But if we’re looking for historical teams truly comparable to this year’s Bengals, we’ll have to leave Cincinnati. We can measure how similar any two team’s strengths and weaknesses are by using the differences in their EPA grades from above.5

Here are the teams most similar to the 2015 Bengals:

OFFENSE DEFENSE
RANK YEAR TEAM PASSING RUSHING PASSING RUSHING DIFF²
2015 Cincinnati 134 94 110 87
1 1970 San Francisco 134 92 108 92 4.4
2 2005 Indianapolis 133 98 113 95 14.5
3 2014 Green Bay 130 108 109 97 42.5
4 2013 New Orleans 123 95 111 87 58.3
5 2003 Indianapolis 126 98 99 86 67.5
6 2011 Green Bay 135 97 95 83 72.6
7 1983 Miami 124 96 118 91 75.9
8 1984 Miami 139 115 106 76 77.5
9 1988 L.A. Rams 125 103 113 101 79.8
10 2006 New Orleans 125 100 99 87 80.6
11 2009 San Diego 128 84 98 95 80.6
12 2015 New England 131 119 108 93 80.9
13 2008 Indianapolis 122 85 109 94 81.5
14 2001 Oakland 122 86 106 79 82.0
15 1995 Green Bay 126 87 97 90 84.2
16 1991 Washington 137 106 123 96 87.4
17 2004 Indianapolis 134 107 96 95 87.6
18 1979 Dallas 123 97 99 93 94.0
19 2012 Atlanta 120 86 108 86 96.6
20 2009 Indianapolis 120 91 108 97 100.5

According to this method, the 2015 Bengals’ closest historical doppelgangers were the 1970 San Francisco 49ers, with John Brodie playing the role of Dalton alongside little rushing support and a defense that was much better at stopping the pass than the run. The next five teams on the list are perhaps more interesting, if only because they’re more recent; there are two Peyton Manning-era Colts squads, two Aaron Rodgers-helmed Packers teams and a Drew Brees-led Saints team. We’re only halfway through the season, but this list puts the Bengals among great offensive company. Yet, like the comparison with the 1975 Bengals, it also lumps them in with a bunch of teams that went to the playoffs with impressive records only to lose before reaching the Super Bowl.

Cincinnati has an 89 percent probability of beating the Browns tonight and claiming its mantle as the best Bengals squad ever. But their real work may be saved for the playoffs, in bucking the trend toward postseason disappointment for teams constructed out of similar parts.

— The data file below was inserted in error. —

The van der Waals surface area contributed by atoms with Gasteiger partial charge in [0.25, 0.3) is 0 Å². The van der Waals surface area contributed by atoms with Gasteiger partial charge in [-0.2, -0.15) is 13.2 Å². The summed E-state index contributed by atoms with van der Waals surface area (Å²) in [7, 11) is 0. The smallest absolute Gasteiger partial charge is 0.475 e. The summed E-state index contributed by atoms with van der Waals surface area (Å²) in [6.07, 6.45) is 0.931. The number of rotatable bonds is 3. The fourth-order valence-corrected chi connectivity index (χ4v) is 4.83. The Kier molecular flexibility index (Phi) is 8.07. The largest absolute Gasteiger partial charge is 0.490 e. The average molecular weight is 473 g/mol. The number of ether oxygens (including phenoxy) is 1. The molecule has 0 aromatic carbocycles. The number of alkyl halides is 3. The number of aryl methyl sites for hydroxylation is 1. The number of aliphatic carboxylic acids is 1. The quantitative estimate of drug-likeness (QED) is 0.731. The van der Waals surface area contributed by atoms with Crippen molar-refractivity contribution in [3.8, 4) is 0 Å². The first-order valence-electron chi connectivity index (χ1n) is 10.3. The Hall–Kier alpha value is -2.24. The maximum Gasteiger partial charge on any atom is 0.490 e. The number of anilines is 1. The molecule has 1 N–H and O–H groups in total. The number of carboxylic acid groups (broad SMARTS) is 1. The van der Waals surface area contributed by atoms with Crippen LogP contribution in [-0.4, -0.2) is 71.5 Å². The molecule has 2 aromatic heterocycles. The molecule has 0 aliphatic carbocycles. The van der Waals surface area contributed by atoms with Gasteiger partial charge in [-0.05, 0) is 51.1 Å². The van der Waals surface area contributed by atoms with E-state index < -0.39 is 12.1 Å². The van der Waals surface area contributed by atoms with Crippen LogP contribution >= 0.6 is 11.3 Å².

Footnotes

  1. For an explanation far more extensive than you probably need (or want), click here.

  2. Estimating EPA for seasons before 2006 using a weighted random forest regression model trained on data from 2006-2015. The model attempts to predict what a team’s rushing and passing EPA (on offense and defense) would have been if such data were available, based on the team’s box-score statistics relative to the NFL average that season.

  3. Meaning its EPA is 2.3 standard deviations better than that of the average passing offense.

  4. An underrated feature that causes their estimated EPA to rise despite a middling yards-per-carry mark: rarely fumbling. No team fumbled less than Cincinnati in 1981, and most of its fumbles were committed by quarterbacks and receivers, not running backs.

  5. Specifically, we can take the squared differences in their passing and rushing grades on each side of the ball and weight them by the relative importance of each category in determining a team’s overall quality during the Super Bowl era. In this case, the weights are 44 percent to passing offense, 12 percent to rushing offense, 31 percent to passing defense and 12 percent to rushing defense.

Neil Paine is a senior sportswriter for FiveThirtyEight.